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ACMI X resident startup Sandpit launches platform aiming to reduce the stigma surrounding mental illness in regional Australia – StartupSmart

Sandpit founder Sam Heran - Ripple Effect creator and ACMI X resident

An immersive tech company working out of ACMI’s new co-working space has launched a platform aiming to curb the high rates of suicide in farming communities across Australia.

The Ripple Effect enables farmers in regional towns to connect, chat, and share experiences anonymously to address issues like the stigma surrounding mental illness and treatment.

Sandpit, which is a resident of ACMI X, developed the “online intervention” platform in collaboration with institutions like the National Centre for Farmer Health (NCFH) and Deakin University for Beyond Blue’s STRIDE Project.

“The site is really about allowing people to share their own experiences and to connect with other people’s experiences,” Sandpit founder Sam Haren tells StartupSmart.

It’s not a crisis support service, but it does seek to provide an online place for people affected by suicide to safely share stories and not feel alone in their experiences, he says, and talking about suicide is one of the toughest challenges survivors and people affected by it face.

“We really hope that it takes a step in helping to break down the stigma around these kinds of issues,” Haren says.

With Australia losing seven people a day to suicide, the Ripple Effect actively seeks out and connects people in rural Australia who may be suffering in silence.

One of the key ways the Ripple Effect does this is by documenting and sharing real, lived experiences.

Recently, Haren and his team mailed out 10,000 postcards to farming communities, which asked recipients: If there was one thing you could share about suicide or its stigma, what would it be?

“A whole bunch of postcards came back and we were able to digitise those,” he says.

These stories were shared anonymously on the Ripple Effect and have been used in micro-documentaries.

The platform also uses adaptive learning to provide “clinically informed information” that is relevant to each person that visits the site.

Haren says this may be guidance, advice and other information to help people dealing with suicide stigma.

“In every instance, we’re presenting the bits of information we think are relevant to particular types of users,” he says.

Using technology to build a solution

Haren says the Ripple Effect was developed over 12 months through close consultation with mental health experts from Deakin University and NCFH.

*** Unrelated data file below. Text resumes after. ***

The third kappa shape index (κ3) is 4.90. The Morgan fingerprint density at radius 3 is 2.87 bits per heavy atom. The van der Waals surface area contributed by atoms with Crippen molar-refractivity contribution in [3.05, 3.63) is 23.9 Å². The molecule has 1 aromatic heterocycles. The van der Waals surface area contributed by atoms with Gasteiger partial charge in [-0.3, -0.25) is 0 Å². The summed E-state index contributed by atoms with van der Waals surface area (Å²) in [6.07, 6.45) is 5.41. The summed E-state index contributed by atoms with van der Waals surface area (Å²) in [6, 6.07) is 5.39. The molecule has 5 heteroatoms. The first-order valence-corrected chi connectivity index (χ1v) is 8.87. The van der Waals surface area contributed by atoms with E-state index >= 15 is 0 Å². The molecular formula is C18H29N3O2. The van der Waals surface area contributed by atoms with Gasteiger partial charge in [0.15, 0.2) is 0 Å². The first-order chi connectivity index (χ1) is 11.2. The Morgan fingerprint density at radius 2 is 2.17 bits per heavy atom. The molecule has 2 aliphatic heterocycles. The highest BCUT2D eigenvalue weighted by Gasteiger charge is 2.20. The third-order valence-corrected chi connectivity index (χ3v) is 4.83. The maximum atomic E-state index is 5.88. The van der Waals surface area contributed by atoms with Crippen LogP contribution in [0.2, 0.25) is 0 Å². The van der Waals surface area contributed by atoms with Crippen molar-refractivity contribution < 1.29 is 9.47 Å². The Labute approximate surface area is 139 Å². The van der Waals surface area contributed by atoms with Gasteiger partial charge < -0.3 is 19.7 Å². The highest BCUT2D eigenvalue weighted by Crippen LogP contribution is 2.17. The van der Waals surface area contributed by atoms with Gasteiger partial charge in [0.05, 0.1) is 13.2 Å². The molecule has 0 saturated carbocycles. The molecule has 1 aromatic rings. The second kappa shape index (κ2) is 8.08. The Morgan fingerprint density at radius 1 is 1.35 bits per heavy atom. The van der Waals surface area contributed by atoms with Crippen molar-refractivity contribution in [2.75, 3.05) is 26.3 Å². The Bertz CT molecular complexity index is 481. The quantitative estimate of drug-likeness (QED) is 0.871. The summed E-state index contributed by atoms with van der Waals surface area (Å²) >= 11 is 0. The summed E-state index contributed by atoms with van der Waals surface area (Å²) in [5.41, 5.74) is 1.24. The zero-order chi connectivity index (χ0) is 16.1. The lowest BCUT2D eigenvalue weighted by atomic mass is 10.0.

“They had the expertise and clinical knowledge around suicide stigma and the information that would be beneficial to share with individuals grappling with that stigma,” Haren says.

As the tech team, Sandpit’s goal was to create a digital solution to help build healthier and supportive communities affected by high suicide rates.

People affected by suicide and those at risk – particularly men in farming communities aged 30 to 64 – were the key groups Haren and his team had in mind when designing the platform.

“We had to make it work for people who may not have quick internet,” he says.

“There were interesting challenges from a technical level. We were having very diverse users that the project needed to serve.”

The platform also uses adaptive learning technology to provide the most useful information a visitor may need.

Instead of a generic response, Haren says the Ripple Effect platform listens to people and how they respond before determining the best information or stories to share.

“We designed a digital project which understands who that person [end-user] is,” he says.

“We’re able to listen and adapt to the context of that individual to give them the best version of support.”

After a year of research and development, the platform was launched last month.

“What’s incredibly moving is when you hear people’s actual lived experiences and you’re able to connect them,” Haren says.

“It can help people understand that they’re not alone.

“We’re able to make the community feel more open and talk about these kinds of issues.”

The Ripple Effect project will run for the next nine months.

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